The next day the weather had indeed improved. In fact, it was pretty much perfect – sunny 71 degrees with a nice sea breeze. Given that, I decided to walk to a seaside restaurant had been highly recommended – Dvor.
It was about a 30 minute walk out of the old city and I enjoyed seeing Split from a different vantage point. Along the way, I passed by the famous Bacivice Beach which was already teeming with sunworshippers eager to take advantage of the great weather.
From there, I diverged through a lovely wooded pathway and soon found myself in front of Dvor and made my way down the stone pathway to the garden seating area.
The wind had picked up considerably but I decided the view plus the sound of the water sloshing against the rocks below was worth being a bit cold. My server explained that their dishes were traditional Dalmatian but with a modern twist. I decided to start with the first sea bass tartar I had ever tried and paired it with glass of Posip – a crisp Croatian white wine.
The tartar soon arrived and was simply outstanding. Perfectly diced and super fresh, the meaty sea bass had been reduced to a melt in the mouth smoothness. It was nicely complemented with a compressed lemon sauce and crispy toast points to scoop it all up.
The main courses had several intriguing options but I decided to stick with my seafood kick, selecting “Interpretations of Octopus Under Glass” I’m still not entirely sure what in the Hell that meant but I’m a sucker for a good octopus dish.
I was surprised how traditional the presentation was after that frou frou name but it was outstanding as well. The octopus had first been boiled for several hours, then a quick sear on the grill and finally finished in a pan with a Court-Bouillon sauce that also used octopus with roasted potatoes. To accompany this, I very excitedly chose a Syrah from the famous Bibich Winery, which had been heavily featured on a Anthony Bourdain episode about Croatia. It lived up to the hype with bold, rich flavors and a nose to die for. Life was good.The wind had picked up even more so I cut my post-lunch stupor short and decided to take a different path back, this time over to the marina to watch the giant cruise ships and ferries dock.
From the marina, I made my way towards the seafront, called The Riva, which was a hive of activity from all of the tourists unloading from the various ships pulling into port.
Since the weather was still pretty much perfect, it was now time to really explore the old part of the city. In the late 400s, the Roman emperor Diocletian had decided, for good reason, to make Split his home and built a massive palace. Over time and through many wars, the majority of the palace has been reduced to ruins but what ruins they are!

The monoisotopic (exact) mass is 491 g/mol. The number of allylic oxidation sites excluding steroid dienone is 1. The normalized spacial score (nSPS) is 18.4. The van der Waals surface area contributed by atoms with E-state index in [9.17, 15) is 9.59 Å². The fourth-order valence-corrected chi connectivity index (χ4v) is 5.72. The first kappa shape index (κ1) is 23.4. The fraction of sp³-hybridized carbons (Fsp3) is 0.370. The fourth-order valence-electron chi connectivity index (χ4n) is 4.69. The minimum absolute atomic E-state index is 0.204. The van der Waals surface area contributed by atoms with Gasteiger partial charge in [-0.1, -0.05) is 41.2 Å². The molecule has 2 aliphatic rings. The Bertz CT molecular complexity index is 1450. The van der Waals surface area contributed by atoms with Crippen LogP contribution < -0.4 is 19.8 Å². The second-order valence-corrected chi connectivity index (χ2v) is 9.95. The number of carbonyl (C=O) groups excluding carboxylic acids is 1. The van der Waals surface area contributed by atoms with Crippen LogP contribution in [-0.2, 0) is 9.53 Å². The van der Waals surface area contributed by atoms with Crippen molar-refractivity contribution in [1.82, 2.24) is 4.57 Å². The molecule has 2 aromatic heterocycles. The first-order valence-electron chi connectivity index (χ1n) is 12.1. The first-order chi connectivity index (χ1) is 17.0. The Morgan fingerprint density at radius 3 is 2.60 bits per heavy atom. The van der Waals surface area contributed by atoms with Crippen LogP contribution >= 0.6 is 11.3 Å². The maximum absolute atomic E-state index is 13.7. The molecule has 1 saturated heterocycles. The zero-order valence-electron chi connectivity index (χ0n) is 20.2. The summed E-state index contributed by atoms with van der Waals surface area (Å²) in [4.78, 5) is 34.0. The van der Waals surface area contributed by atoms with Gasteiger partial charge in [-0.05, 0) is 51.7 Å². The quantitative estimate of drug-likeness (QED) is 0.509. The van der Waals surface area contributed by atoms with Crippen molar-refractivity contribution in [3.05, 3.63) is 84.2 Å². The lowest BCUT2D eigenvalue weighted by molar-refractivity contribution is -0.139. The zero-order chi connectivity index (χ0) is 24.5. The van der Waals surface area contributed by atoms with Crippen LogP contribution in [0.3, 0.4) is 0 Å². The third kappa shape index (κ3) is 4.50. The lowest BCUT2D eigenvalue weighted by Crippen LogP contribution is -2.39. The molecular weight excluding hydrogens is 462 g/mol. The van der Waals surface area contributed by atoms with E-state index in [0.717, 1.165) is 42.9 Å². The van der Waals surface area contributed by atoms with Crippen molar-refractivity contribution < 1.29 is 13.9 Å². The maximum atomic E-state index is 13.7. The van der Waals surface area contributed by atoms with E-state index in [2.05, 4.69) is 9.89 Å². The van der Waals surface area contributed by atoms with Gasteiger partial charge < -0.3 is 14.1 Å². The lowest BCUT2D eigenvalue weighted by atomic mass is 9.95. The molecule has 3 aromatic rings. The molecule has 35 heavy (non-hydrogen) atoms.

I purchased a combo ticket that allowed me onto the palace grounds along with access to the 14th century chapel and crypt that had been built on top of the palace in typical new conquering empire, in this case the Venetians.
Across from the chapel was actually my favorite part of the area – the temple of Jupiter, which once I entered made me feel like I was truly in ancient times.
By this point, the old city was packed with tourists and I decided that was my cue to get some rest. A couple of hours later, I staggered out of my apartment and ventured once again into the narrow alleys of the old city. I had initially planned to go to a restaurant called Zinfandel but upon arrival, I was told they were booked for the rest of the evening. Undeterred, I headed to another option, Apetit, a few blocks away which thankfully had a table for me.
Since I was solo, I was given a high table that gave me a great vantage point, including the massive group of 15-16 year old girls who kept looking over and giggling at me, to the chagrin of the chaperone at the far end of the table. My waiter was very pleased to hear about my new love of Croatian wine and insisted I get a glass of Plavac Malli, but this time not a barrique. I think I still prefer the barrique style but this was quite tasty.
One of the specials was freshly caught hake steaks with roasted vegetables so that became a no-brainer pick for me. Simply grilled with salt, pepper and olive oil, the fish was perfectly cooked and the vegetables were quite tasty as well. Since I was having fish, I opted for a glass of Posip, which was fantastic. I paid up and headed back over to the Riva, which was now brightly lit
I meandered for awhile but soon started craving a night cap of one more glass of Croatian wine. I had been wanting to check out a wine bar called Paradox near the Riva, which was closing in about 30 minutes. Given that, it was hardly surprising that the room was fairly empty.
The wines by the glass was vast and after some consultation, I decided to get a 2006 Placa Mali, this time from a different Croatian island and my server’s personal favorite. Given the aging, the wine was very bold but also pretty supple with a long, lingering bouquet. I sipped and enjoyed my wine until they made it clear it was time to close. This turned out to be good timing as the wine started hitting me hard. I woozily made my way out the door but stopped a few yards away due to an intriguing sign that said “Craft Beer Bar.”Although I was pretty much done imbibing anything fermented for the night, I did want to at least see what they had on tap. It turned out one of the beers was an IPA from someone who used to work at the bar and happened to be there celebrating its release. That didn’t sound too appealing at the moment, nor did the other few options. Probably for the best anyway. On the way out I noticed they also had a fridge of bottled Croatian craft beers.
By the time I got back to my place, the wine was sending me off to slumberville. I had a big day planned tomorrow, including a short bus ride, so instead of joining the boisterous crowd at the bar next door, I opted for sleep instead.